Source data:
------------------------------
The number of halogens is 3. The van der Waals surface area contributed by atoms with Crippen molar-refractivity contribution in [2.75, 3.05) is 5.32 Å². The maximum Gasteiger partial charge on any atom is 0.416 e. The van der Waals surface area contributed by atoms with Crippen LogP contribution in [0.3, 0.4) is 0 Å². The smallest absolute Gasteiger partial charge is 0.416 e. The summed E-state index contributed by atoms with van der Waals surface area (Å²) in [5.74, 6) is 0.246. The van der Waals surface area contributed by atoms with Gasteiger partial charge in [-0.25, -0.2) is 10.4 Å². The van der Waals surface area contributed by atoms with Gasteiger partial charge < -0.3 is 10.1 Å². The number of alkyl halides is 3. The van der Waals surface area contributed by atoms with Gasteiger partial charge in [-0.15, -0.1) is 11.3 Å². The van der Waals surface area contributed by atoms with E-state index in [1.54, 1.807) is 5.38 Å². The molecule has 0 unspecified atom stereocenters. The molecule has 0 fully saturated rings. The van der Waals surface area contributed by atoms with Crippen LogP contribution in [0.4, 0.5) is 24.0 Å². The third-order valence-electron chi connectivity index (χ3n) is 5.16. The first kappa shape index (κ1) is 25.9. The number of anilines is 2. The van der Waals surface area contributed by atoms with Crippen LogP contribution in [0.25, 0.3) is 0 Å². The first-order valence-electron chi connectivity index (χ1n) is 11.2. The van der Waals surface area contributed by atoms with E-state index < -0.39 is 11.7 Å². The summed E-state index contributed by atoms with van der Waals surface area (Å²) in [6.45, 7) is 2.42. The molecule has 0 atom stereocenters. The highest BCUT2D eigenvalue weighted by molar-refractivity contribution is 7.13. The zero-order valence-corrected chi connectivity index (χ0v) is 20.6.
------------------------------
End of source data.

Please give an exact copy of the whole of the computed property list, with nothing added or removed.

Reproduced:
The number of halogens is 3. The van der Waals surface area contributed by atoms with Crippen molar-refractivity contribution in [2.75, 3.05) is 5.32 Å². The maximum Gasteiger partial charge on any atom is 0.416 e. The van der Waals surface area contributed by atoms with Crippen LogP contribution in [0.3, 0.4) is 0 Å². The smallest absolute Gasteiger partial charge is 0.416 e. The summed E-state index contributed by atoms with van der Waals surface area (Å²) in [5.74, 6) is 0.246. The van der Waals surface area contributed by atoms with Gasteiger partial charge in [-0.25, -0.2) is 10.4 Å². The van der Waals surface area contributed by atoms with Gasteiger partial charge < -0.3 is 10.1 Å². The number of alkyl halides is 3. The van der Waals surface area contributed by atoms with Gasteiger partial charge in [-0.15, -0.1) is 11.3 Å². The van der Waals surface area contributed by atoms with E-state index in [1.54, 1.807) is 5.38 Å². The molecule has 0 unspecified atom stereocenters. The molecule has 0 fully saturated rings. The van der Waals surface area contributed by atoms with Crippen LogP contribution in [0.4, 0.5) is 24.0 Å². The third-order valence-electron chi connectivity index (χ3n) is 5.16. The first kappa shape index (κ1) is 25.9. The number of anilines is 2. The van der Waals surface area contributed by atoms with Crippen LogP contribution in [0.25, 0.3) is 0 Å². The first-order valence-electron chi connectivity index (χ1n) is 11.2. The van der Waals surface area contributed by atoms with E-state index < -0.39 is 11.7 Å². The summed E-state index contributed by atoms with van der Waals surface area (Å²) in [6.45, 7) is 2.42. The molecule has 0 atom stereocenters. The highest BCUT2D eigenvalue weighted by molar-refractivity contribution is 7.13. The zero-order valence-corrected chi connectivity index (χ0v) is 20.6.